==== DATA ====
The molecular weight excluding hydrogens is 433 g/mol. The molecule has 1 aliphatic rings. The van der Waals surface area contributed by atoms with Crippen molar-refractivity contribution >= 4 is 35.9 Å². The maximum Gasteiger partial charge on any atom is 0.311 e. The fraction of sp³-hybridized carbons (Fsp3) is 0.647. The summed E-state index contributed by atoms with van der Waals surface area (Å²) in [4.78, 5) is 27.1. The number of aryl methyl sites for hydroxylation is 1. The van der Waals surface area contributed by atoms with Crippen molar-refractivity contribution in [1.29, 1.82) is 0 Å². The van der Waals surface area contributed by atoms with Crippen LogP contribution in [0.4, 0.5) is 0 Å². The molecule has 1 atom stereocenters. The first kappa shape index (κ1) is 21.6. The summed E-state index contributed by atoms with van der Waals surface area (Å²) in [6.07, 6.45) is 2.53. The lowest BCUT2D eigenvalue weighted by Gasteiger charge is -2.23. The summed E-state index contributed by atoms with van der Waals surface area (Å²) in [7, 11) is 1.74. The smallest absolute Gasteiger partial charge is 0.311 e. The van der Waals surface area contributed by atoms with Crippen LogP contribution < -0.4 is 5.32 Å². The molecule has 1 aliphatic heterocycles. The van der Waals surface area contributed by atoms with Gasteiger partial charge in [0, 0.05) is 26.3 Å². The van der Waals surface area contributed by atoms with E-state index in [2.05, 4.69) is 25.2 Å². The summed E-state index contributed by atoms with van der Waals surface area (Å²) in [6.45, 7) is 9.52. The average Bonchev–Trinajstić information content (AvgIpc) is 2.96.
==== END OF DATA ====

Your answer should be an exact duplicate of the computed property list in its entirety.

The molecular weight excluding hydrogens is 433 g/mol. The molecule has 1 aliphatic rings. The van der Waals surface area contributed by atoms with Crippen molar-refractivity contribution >= 4 is 35.9 Å². The maximum Gasteiger partial charge on any atom is 0.311 e. The fraction of sp³-hybridized carbons (Fsp3) is 0.647. The summed E-state index contributed by atoms with van der Waals surface area (Å²) in [4.78, 5) is 27.1. The number of aryl methyl sites for hydroxylation is 1. The van der Waals surface area contributed by atoms with Crippen molar-refractivity contribution in [1.29, 1.82) is 0 Å². The van der Waals surface area contributed by atoms with Crippen LogP contribution in [0.4, 0.5) is 0 Å². The molecule has 1 atom stereocenters. The first kappa shape index (κ1) is 21.6. The summed E-state index contributed by atoms with van der Waals surface area (Å²) in [6.07, 6.45) is 2.53. The lowest BCUT2D eigenvalue weighted by Gasteiger charge is -2.23. The summed E-state index contributed by atoms with van der Waals surface area (Å²) in [7, 11) is 1.74. The smallest absolute Gasteiger partial charge is 0.311 e. The van der Waals surface area contributed by atoms with Crippen LogP contribution < -0.4 is 5.32 Å². The molecule has 1 aliphatic heterocycles. The van der Waals surface area contributed by atoms with Gasteiger partial charge in [0, 0.05) is 26.3 Å². The van der Waals surface area contributed by atoms with E-state index in [2.05, 4.69) is 25.2 Å². The summed E-state index contributed by atoms with van der Waals surface area (Å²) in [6.45, 7) is 9.52. The average Bonchev–Trinajstić information content (AvgIpc) is 2.96.